Jackboots, by 1725 worn only by postillions, coachmen, etc., were succeeded by a close-fitting boot-shaped to the leg and cut away behind the knee, and by jockey tops or half jackboots which ended below the knee with a turn-down top of softer, lighter colored leather; after 1780 they were called top boots. Spatterdashes were still worn by the country, as were gaiters, introduced for the infantry around 1710-20 and worn civilians during the 1770s but considered unfashionable after 1790.  Hessians – short riding boots, calf-length behind and generally curving to a point in the front below the kneecap and decorated with a tassel – appeared after 1790 but are more a feature early 19th-century dress.  Boots were not worn indoors by men of fashion during this century until after 1780 when they became suitable for all occasions.

Page 110

From 1800 to 1820, high boots were general wear in both town and country.  Some were adapted from military styles and named after military leaders.  After 1830, high or ‘over’ boots were confined to country or sporting wear, but the short boot, worn under trousers, remained in fashion in various forms into the next century. Hessians (1790- 1850) and hussar (1800-20) were both calf-length behind, rising to a point in front just below the knee, low-heeled, and of black leather.  Hessians occasionally had a narrow border contrasting colored leather around the top and were always trimmed with a tassel at the point.  Hussars might have a turn-over top.  Wellingtons from 1817, were like 18-century top boots without the turnover: the name was later to be used for rubber boots in the 20th-century.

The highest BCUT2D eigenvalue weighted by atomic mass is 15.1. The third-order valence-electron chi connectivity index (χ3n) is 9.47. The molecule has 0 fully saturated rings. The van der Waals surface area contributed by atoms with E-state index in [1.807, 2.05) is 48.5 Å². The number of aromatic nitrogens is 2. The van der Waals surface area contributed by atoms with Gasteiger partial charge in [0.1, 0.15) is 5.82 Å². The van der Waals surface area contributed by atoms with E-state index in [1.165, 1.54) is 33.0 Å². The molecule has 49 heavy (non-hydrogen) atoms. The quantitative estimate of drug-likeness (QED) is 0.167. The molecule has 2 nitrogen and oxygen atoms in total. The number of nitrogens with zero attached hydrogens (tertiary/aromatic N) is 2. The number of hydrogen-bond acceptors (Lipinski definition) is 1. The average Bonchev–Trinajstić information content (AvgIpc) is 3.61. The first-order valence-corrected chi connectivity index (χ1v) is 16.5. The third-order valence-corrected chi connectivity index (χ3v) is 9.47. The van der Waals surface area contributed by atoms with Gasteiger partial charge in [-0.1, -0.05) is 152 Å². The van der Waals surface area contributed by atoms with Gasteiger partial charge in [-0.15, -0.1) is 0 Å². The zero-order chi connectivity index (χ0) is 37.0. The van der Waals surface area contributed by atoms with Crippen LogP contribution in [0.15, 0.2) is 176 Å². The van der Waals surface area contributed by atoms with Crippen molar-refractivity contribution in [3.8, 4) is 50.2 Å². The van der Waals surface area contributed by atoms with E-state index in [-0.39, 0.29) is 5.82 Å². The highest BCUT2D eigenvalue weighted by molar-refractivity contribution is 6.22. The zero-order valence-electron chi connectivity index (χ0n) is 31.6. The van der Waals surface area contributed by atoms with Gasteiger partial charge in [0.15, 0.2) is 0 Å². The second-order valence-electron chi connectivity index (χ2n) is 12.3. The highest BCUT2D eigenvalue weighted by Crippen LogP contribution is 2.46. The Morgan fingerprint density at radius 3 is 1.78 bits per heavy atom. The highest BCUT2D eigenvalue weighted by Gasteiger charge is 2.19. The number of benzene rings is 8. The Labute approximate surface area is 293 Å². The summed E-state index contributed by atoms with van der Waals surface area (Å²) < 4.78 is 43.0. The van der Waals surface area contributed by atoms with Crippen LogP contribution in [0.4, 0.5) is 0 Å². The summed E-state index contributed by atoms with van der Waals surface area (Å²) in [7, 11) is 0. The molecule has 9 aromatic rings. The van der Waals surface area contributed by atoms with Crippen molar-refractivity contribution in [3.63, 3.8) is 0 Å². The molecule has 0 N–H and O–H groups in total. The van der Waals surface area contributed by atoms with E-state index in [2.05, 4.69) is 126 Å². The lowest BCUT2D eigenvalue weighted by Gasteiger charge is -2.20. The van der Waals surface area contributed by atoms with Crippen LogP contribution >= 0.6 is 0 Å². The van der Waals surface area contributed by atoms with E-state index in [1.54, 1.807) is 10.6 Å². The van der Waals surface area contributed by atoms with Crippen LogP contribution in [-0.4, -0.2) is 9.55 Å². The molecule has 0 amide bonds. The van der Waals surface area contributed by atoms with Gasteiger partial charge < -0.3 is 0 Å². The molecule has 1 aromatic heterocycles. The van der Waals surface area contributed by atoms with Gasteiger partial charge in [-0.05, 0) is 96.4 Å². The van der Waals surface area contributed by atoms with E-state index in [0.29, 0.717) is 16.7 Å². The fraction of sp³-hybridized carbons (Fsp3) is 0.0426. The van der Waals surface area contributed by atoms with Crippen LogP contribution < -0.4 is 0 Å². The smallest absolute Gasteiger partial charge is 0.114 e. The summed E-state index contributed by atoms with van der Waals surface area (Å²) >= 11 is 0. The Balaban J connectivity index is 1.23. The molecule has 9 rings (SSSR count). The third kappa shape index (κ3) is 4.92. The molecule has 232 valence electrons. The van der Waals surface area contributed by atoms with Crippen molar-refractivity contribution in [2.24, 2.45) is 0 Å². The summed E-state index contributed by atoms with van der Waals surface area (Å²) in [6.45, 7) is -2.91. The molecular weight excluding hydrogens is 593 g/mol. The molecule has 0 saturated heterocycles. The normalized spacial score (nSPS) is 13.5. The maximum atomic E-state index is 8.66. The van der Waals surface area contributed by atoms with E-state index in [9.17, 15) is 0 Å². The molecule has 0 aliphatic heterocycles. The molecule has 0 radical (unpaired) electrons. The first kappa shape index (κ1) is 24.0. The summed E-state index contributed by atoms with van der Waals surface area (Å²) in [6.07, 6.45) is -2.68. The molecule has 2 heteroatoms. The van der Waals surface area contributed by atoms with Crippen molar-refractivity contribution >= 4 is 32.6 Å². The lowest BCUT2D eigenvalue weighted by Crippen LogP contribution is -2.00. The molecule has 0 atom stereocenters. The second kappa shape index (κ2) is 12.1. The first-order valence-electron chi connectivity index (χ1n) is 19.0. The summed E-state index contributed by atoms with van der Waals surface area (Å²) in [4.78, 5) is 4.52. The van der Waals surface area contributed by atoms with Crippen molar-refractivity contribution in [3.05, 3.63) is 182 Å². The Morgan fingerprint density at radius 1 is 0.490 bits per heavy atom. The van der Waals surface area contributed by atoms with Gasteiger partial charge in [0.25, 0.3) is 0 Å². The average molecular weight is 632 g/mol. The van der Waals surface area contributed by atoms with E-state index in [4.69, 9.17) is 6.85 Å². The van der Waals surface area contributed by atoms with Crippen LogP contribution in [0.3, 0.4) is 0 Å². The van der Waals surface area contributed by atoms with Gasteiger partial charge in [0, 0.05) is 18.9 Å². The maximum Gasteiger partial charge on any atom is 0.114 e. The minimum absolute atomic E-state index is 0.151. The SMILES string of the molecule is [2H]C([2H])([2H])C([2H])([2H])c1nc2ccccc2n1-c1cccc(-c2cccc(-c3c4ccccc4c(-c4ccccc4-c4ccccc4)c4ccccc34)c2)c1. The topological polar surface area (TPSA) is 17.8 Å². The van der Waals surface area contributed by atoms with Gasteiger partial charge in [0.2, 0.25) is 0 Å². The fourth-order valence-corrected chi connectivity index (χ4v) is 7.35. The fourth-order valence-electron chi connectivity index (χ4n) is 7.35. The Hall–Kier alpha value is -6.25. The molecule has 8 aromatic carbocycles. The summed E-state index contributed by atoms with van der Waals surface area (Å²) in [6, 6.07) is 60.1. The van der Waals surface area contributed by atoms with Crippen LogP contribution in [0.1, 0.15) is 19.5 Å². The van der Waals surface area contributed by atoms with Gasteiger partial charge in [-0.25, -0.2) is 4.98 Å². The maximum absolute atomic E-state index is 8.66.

“Costumes of the 17 & 18th Century” by Phillis Cunnington   page 76

Hessians were short riding boots rising to a point in front to below the knee and generally decorated with a tassel (Introduced in the 1790’s)


“History of Men’s Costume” by Marion Sichel   page 42

Hussar boots, popular towards the end of the century were also called hessian boots, originating from the German Principality of Hess.  These were short riding boots to just below the knees, higher in the front with a tassel decoration.  These were mainly black, with a colored border on the top.


“Shoes” by June Swan

{several pages listed, but I could only find a  true reference in the following}

Page 33

Brummel’s other choice was the hessian, cut with a V-dip at center front with tassel; according to Rees it was ‘brought into this country from Germany in the beginning of this war about 1794 or 5, – though one of the MPs in the painting of Pitt’s Address to the Commons in the previous year also wore them, in black with re top binding.  Rees also referred  to them as ‘th Hessian or

Austrian boot:  lately, they were of a gradual sweep in front and with a peak behind; now(1813) they are square in front without a peak behind.’ The walking attire of John Horseman in 1804 was ‘hessian boots with immense tassels’(and see fig.27).  By 1830 the “Whole Art of Dress” by a Cavalry Officer says that they were ‘only worn with tight pantaloons’, and by 1861 Whyte Melville’s “Good for Nothing “says: There are no hessian boots now’ – though they did survive for military wear.

The Hessians were ousted by the wellington.

Page 39  short mention

The 1858 Dunkley account book has ‘best calf screw clump sole wellingtons at 21 shillings.’ American army boots in 1872 were brass screwed Hessians or bluchers.


Page 43

The predominant footwear, as the British set out to conquer the world, was naturally boots.  “The Whole Art of Dress “1830, reports: ‘the hessian is a boot only worn with tight pantaloons.  The top boot is almost entirely a sporting fashion.  Although they are worn by noblemen and gentlemen in hunting, they are in general use among the lower orders, such as jockeys, grooms, butlers.  The Wellington…the only boot in general wear’. The hessian survived longer in the United States.  The 1858 patent for a brass toe bit is on a machine-sewn hessian with pegged sole, and the photograph, c 1879 of Billy the Kid, shows him in medium high-heeled Hessians with front dip, but no tassel, the straps hanging outside.